Months after the disruption that occurred on the Suez Canal and the fallout from the pandemic, the supply chain and global shipping channels are feeling the heat of knock-on consequences. The shortage of drivers, containers, and rising costs associated with these issues from day to day has left the industry facing challenges on multiple fronts and docks full of delayed cargo.
What does this mean for the coming weeks?
For businesses to obtain greater resilience in dealing with these challenges, better availability of real-time data and predictive insight is essential. The data accumulated requires a cross-check in real-time against previously collected data. This can be in the form of route mapping, expected delivery dates, and potential disruptions to truly determine an estimated time of arrival (ETA). From there, stakeholders can be alerted to issues and anticipate them with solutions in mind.
With the holiday season around the corner, each link of the supply chain would benefit from visibility. Many retailers are advising shoppers to order early to anticipate the delays around this time of year. An expected rise in consumer spending online will also lead to increased pressure on freight and shipping links. Add to this the delays in product manufacturing due to worker shortages and slower than normal component production, productivity in areas of docking and delivery have never been more vital to make up for lost time.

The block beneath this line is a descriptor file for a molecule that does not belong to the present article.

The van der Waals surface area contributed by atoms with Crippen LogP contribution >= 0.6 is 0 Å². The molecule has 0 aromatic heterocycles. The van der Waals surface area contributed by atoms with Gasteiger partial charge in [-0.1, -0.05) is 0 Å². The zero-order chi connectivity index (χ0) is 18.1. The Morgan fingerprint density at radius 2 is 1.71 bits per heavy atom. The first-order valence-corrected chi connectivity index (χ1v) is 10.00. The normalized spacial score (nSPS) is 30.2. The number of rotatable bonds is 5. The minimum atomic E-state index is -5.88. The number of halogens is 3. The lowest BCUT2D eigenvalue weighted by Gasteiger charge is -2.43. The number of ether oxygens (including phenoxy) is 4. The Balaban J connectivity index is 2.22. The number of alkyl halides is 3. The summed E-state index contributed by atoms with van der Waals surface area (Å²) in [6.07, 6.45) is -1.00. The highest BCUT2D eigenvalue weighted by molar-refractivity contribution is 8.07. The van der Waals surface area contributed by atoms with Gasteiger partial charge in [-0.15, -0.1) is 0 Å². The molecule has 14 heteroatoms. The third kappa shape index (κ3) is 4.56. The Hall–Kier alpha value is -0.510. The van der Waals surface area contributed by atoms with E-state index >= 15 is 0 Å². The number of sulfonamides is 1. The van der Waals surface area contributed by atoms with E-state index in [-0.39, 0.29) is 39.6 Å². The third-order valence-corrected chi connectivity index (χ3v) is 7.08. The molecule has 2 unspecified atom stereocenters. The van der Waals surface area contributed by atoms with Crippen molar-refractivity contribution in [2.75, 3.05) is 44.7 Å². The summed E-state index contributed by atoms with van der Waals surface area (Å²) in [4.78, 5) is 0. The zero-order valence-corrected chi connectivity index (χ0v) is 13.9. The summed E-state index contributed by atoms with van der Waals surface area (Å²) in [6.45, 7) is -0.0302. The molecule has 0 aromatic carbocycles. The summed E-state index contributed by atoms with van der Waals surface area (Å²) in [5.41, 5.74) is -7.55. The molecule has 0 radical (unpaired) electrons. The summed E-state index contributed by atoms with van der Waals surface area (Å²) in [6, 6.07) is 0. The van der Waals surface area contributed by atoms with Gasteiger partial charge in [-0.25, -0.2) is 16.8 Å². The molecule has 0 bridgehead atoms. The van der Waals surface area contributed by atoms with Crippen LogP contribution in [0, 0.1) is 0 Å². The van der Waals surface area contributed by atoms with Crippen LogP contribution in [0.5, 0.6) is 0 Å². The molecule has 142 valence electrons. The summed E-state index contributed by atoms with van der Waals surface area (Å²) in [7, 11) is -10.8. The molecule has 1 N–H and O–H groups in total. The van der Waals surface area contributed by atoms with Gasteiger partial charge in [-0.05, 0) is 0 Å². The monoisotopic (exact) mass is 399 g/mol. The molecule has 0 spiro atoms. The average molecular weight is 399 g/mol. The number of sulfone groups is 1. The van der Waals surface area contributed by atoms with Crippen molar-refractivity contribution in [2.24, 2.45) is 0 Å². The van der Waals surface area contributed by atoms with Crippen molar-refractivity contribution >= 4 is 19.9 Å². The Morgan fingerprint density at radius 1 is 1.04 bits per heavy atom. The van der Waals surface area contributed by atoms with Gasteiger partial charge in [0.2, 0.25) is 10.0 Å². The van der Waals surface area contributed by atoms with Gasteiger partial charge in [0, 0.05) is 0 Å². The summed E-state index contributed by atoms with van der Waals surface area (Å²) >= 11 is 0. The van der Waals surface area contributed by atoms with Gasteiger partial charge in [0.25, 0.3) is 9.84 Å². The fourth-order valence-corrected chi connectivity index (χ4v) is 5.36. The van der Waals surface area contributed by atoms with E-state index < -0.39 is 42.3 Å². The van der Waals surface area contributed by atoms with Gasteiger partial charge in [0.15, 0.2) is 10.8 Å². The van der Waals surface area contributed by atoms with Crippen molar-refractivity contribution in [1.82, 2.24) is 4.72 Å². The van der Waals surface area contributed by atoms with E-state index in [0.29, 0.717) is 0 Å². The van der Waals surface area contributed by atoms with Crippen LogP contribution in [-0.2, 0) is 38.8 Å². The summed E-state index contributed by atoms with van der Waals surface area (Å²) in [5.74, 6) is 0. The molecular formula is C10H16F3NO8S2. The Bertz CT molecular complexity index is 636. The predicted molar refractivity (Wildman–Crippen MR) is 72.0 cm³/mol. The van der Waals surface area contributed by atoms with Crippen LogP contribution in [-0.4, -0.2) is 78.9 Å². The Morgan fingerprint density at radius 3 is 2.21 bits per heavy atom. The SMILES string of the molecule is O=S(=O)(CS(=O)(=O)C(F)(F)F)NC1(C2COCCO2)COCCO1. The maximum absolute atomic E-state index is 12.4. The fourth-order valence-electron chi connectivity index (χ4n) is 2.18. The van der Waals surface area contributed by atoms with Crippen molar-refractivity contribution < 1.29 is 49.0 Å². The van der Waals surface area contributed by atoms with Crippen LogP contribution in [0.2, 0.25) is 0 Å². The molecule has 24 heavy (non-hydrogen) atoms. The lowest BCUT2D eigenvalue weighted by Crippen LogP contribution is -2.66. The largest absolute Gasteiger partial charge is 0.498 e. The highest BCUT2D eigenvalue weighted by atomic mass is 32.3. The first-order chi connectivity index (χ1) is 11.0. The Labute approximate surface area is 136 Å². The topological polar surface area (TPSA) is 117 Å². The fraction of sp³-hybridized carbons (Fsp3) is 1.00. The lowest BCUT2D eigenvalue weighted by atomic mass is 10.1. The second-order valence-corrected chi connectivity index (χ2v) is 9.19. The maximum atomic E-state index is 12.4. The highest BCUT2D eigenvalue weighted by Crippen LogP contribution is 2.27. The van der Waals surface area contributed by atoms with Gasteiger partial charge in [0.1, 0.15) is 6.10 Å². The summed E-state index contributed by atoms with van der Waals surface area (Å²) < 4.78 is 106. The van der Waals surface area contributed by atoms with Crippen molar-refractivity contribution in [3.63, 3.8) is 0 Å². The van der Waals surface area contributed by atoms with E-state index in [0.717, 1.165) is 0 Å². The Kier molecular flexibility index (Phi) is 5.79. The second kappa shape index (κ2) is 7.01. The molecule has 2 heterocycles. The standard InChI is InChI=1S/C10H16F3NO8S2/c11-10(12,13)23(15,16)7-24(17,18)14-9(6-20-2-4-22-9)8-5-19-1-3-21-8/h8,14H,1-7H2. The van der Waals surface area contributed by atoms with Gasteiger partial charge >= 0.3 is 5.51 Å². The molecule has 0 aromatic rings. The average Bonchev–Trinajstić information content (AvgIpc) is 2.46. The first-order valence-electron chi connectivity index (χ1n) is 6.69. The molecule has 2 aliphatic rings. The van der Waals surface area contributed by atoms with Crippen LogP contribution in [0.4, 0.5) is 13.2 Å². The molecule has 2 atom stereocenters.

What is the cost of such issues?
Unfortunately, organizations have a long way to go when it comes to closing the visibility gap across their end to end supply chains. Invesp states that 57% of businesses have poor visibility across their supply chain and that nearly two-thirds (63%) of companies do not use any technology to monitor their supply chain performance.
Failure to embrace and accelerate digital transformation initiatives, in particular around visibility, has proved costly in the short term for many, with a need to be rectified in the long term. Spiralling costs have been passed from seller, shipper, to shopper and are rising at a rate that goes hand in hand with delays or issues with perishable items.
For supply chains, a report by Deloitte found that 44% of CFOs said shortages or delays have increased their companies’ costs by 5% or more. Meanwhile, The Economist reports that the average cost of shipping a standard large container (a 40-foot-equivalent unit) has exceeded $10,000, almost four times higher than a year ago. Sending one from Shanghai to New York, which two years ago would have been around $2,500, is now closer to $15,000.